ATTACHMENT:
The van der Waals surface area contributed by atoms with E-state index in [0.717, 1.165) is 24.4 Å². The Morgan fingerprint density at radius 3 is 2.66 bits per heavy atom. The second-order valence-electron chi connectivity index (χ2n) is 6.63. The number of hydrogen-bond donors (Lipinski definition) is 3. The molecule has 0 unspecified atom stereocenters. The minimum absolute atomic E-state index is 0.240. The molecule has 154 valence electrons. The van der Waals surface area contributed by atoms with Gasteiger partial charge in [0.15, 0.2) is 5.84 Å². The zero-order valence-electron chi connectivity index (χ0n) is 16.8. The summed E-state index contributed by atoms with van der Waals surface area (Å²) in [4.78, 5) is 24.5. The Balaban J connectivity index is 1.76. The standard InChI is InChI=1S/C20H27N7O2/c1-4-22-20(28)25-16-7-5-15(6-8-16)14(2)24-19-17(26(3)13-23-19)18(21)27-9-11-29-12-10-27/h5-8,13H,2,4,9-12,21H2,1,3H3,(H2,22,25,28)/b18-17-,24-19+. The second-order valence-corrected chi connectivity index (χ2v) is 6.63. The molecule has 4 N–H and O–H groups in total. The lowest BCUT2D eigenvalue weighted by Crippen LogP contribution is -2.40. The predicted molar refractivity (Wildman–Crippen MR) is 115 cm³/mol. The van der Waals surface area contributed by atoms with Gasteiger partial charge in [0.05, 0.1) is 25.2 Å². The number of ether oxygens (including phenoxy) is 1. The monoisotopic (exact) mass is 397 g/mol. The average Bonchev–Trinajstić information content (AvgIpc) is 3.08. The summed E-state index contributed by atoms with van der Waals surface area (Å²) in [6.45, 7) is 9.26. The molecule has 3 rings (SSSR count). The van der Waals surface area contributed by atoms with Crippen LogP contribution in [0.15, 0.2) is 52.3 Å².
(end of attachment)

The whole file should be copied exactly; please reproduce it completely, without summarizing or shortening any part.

The van der Waals surface area contributed by atoms with E-state index in [0.717, 1.165) is 24.4 Å². The Morgan fingerprint density at radius 3 is 2.66 bits per heavy atom. The second-order valence-electron chi connectivity index (χ2n) is 6.63. The number of hydrogen-bond donors (Lipinski definition) is 3. The molecule has 0 unspecified atom stereocenters. The minimum absolute atomic E-state index is 0.240. The molecule has 154 valence electrons. The van der Waals surface area contributed by atoms with Gasteiger partial charge in [0.15, 0.2) is 5.84 Å². The zero-order valence-electron chi connectivity index (χ0n) is 16.8. The summed E-state index contributed by atoms with van der Waals surface area (Å²) in [4.78, 5) is 24.5. The Balaban J connectivity index is 1.76. The standard InChI is InChI=1S/C20H27N7O2/c1-4-22-20(28)25-16-7-5-15(6-8-16)14(2)24-19-17(26(3)13-23-19)18(21)27-9-11-29-12-10-27/h5-8,13H,2,4,9-12,21H2,1,3H3,(H2,22,25,28)/b18-17-,24-19+. The second-order valence-corrected chi connectivity index (χ2v) is 6.63. The molecule has 4 N–H and O–H groups in total. The lowest BCUT2D eigenvalue weighted by Crippen LogP contribution is -2.40. The predicted molar refractivity (Wildman–Crippen MR) is 115 cm³/mol. The van der Waals surface area contributed by atoms with Gasteiger partial charge in [0.05, 0.1) is 25.2 Å². The number of ether oxygens (including phenoxy) is 1. The monoisotopic (exact) mass is 397 g/mol. The average Bonchev–Trinajstić information content (AvgIpc) is 3.08. The summed E-state index contributed by atoms with van der Waals surface area (Å²) in [6.45, 7) is 9.26. The molecule has 3 rings (SSSR count). The van der Waals surface area contributed by atoms with Crippen LogP contribution in [0.15, 0.2) is 52.3 Å².